Thursday, November 11, 2010

Joan Chambers Novak



It's Armistice Day, and in a few minutes it will be 11/11, 11:00, and next year it will be 11/11/11/11:00. It's meant to be a day of peace and so it is with my mom who passed yesterday morning just as Venus was rising in the dark early morning sky around 5:20 AM. She was 86. A perfect number to go out on. 

With a few changes and edits, here is the obit that will likely appear in the newspapers:  

Joan Chambers Novak passed away peacefully at her home on November 10, 2010 surrounded by her family. She was born on February 14, 1924 to Frank M. and Gwenford J. Chambers in Canadian, Texas and grew up in Canadian. After graduating from Canadian High School, Joan attended Stephens College in Columbia, Missouri.  

Joan married Jack Osborne during World War II and followed him to different military bases until he was deployed overseas in the Pacific theater. They divorced in 1965. Joan was a partner in the Fatheree Insurance Agency and managed their office in Canadian, Texas. 

 In 1970, Joan moved to Austin and joined the Barclay Insurance Agency. In 1972, Joan moved to Lakeway and became a founding shareholder in the Lakeway National Bank. Joan married John Murch in 1974, and he preceded her in death in June 1987. Joan married Charles J. Novak on July 6, 1990.  

Joan was an active member of the Lakeway Church and served on the Board of Trustees. She was an avid tennis player and golfer and bridge player. She and Charlie traveled extensively.  

Joan was preceded in death by her brother John Stanley Chambers and her granddaughter Alexis Hope Osborne. Joan is survived by her husband Charles J. Novak of Austin; son Frank Osborne and wife Janie of Dallas, Texas; son Michael James Osborne of Austin, Texas; step-son Andrew Milman and wife Meryl of Equiesheim, France; sister Frances Cody of Sedona, AZ; grandchildren Erin Osborne Piccagli, Ryan Osborne and wife Susanne, and Solomon Osborne; great grandchildren Sara Katherine and James Farmer, Estee Piccagli, Reese and Sydney Osborne, and Alexander Deems Osborne; and many other family members.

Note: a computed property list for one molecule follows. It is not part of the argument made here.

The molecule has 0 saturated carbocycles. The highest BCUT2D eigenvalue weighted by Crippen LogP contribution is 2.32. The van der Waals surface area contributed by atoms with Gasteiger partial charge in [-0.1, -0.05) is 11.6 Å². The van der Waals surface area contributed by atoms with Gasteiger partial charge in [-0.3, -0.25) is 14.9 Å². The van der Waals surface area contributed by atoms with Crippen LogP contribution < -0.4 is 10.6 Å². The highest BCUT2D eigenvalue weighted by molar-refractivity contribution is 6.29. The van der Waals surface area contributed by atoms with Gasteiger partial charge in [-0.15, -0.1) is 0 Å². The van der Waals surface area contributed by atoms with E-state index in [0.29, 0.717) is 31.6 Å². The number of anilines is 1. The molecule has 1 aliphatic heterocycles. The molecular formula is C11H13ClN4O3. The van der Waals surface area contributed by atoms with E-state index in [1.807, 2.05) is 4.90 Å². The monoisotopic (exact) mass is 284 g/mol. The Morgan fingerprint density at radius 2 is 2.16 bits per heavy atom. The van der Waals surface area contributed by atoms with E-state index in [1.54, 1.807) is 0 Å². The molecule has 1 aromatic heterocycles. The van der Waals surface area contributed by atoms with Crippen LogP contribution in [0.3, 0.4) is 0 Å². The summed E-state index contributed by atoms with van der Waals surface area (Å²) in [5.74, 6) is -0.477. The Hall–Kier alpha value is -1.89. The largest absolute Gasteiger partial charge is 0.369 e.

Memorial services will be held at 1:30 p.m. on Friday, November 19, 2010 at the Lakeway Church, 2203 Lakeway Blvd. In lieu of flowers, memorial contributions may be made to the Lakeway Church, The Alzheimer’s Association or Hospice of Austin. Obituary and guestbook available online at  

Anyone who knew my mom would find this to be a "just the facts" Joe Friday version of the truly remarkable life of Joan Chambers Osborne Murch Novak. She was a pretty good basketball player, making the all-district team in Canadian as a senior. She could beat me at tennis well into her fifties. Thirty years ago, when family was spending the holidays in Hawaii, she and the Admiral beat Dee and I at doubles consistently. Although she played tons of golf, she never quite got the hang of it. 

Well into her seventies, she would jump on her little trampoline every morning, often calling me on the phone to talk in her heavy breathing work-out voice , her mind blasting on the induced flow of endorphines and her natural bounty of energy and enthusiasm. 

Once on another vacation on the Texas coast, we found ourselves in a named Tropical Storm. Instead of leaving, we stayed, and as the storm made landfall, She and I walked the beach marveling and enjoying the power and glory of at all. It was that night that she told me that she sees God everywhere. I think it was also that trip where she complained about her arms and shoulders being very sore. I reminded her that the day before, she had been walking on her hands on the beach, showing off, not to be outdone by her 33 year old son.